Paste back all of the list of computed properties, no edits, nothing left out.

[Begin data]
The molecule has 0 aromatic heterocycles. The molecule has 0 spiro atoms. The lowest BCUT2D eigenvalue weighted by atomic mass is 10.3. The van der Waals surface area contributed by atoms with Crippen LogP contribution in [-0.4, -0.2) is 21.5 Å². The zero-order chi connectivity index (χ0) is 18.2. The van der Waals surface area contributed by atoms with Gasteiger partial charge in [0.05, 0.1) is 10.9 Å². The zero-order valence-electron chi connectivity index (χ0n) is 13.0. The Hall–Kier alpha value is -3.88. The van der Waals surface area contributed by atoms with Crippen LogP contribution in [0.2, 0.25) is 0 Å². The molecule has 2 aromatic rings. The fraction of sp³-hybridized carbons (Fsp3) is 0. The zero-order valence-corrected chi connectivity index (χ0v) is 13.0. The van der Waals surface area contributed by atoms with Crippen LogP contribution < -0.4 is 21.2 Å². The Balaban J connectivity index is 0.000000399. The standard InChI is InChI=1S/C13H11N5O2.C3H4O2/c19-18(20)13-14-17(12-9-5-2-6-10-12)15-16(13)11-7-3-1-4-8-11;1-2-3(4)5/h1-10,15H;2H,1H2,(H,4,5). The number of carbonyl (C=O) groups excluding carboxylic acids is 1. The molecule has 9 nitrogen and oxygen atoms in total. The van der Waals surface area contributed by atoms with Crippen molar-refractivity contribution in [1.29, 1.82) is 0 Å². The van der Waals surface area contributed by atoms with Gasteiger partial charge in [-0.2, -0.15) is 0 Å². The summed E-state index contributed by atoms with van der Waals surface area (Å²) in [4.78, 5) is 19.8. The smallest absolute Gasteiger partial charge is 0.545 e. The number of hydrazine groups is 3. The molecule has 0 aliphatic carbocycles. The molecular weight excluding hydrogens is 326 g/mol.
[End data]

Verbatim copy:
The molecule has 0 aromatic heterocycles. The molecule has 0 spiro atoms. The lowest BCUT2D eigenvalue weighted by atomic mass is 10.3. The van der Waals surface area contributed by atoms with Crippen LogP contribution in [-0.4, -0.2) is 21.5 Å². The zero-order chi connectivity index (χ0) is 18.2. The van der Waals surface area contributed by atoms with Gasteiger partial charge in [0.05, 0.1) is 10.9 Å². The zero-order valence-electron chi connectivity index (χ0n) is 13.0. The Hall–Kier alpha value is -3.88. The van der Waals surface area contributed by atoms with Crippen LogP contribution in [0.2, 0.25) is 0 Å². The molecule has 2 aromatic rings. The fraction of sp³-hybridized carbons (Fsp3) is 0. The zero-order valence-corrected chi connectivity index (χ0v) is 13.0. The van der Waals surface area contributed by atoms with Crippen LogP contribution < -0.4 is 21.2 Å². The Balaban J connectivity index is 0.000000399. The standard InChI is InChI=1S/C13H11N5O2.C3H4O2/c19-18(20)13-14-17(12-9-5-2-6-10-12)15-16(13)11-7-3-1-4-8-11;1-2-3(4)5/h1-10,15H;2H,1H2,(H,4,5). The number of carbonyl (C=O) groups excluding carboxylic acids is 1. The molecule has 9 nitrogen and oxygen atoms in total. The van der Waals surface area contributed by atoms with Crippen molar-refractivity contribution in [1.29, 1.82) is 0 Å². The van der Waals surface area contributed by atoms with Gasteiger partial charge in [-0.2, -0.15) is 0 Å². The summed E-state index contributed by atoms with van der Waals surface area (Å²) in [4.78, 5) is 19.8. The smallest absolute Gasteiger partial charge is 0.545 e. The number of hydrazine groups is 3. The molecule has 0 aliphatic carbocycles. The molecular weight excluding hydrogens is 326 g/mol.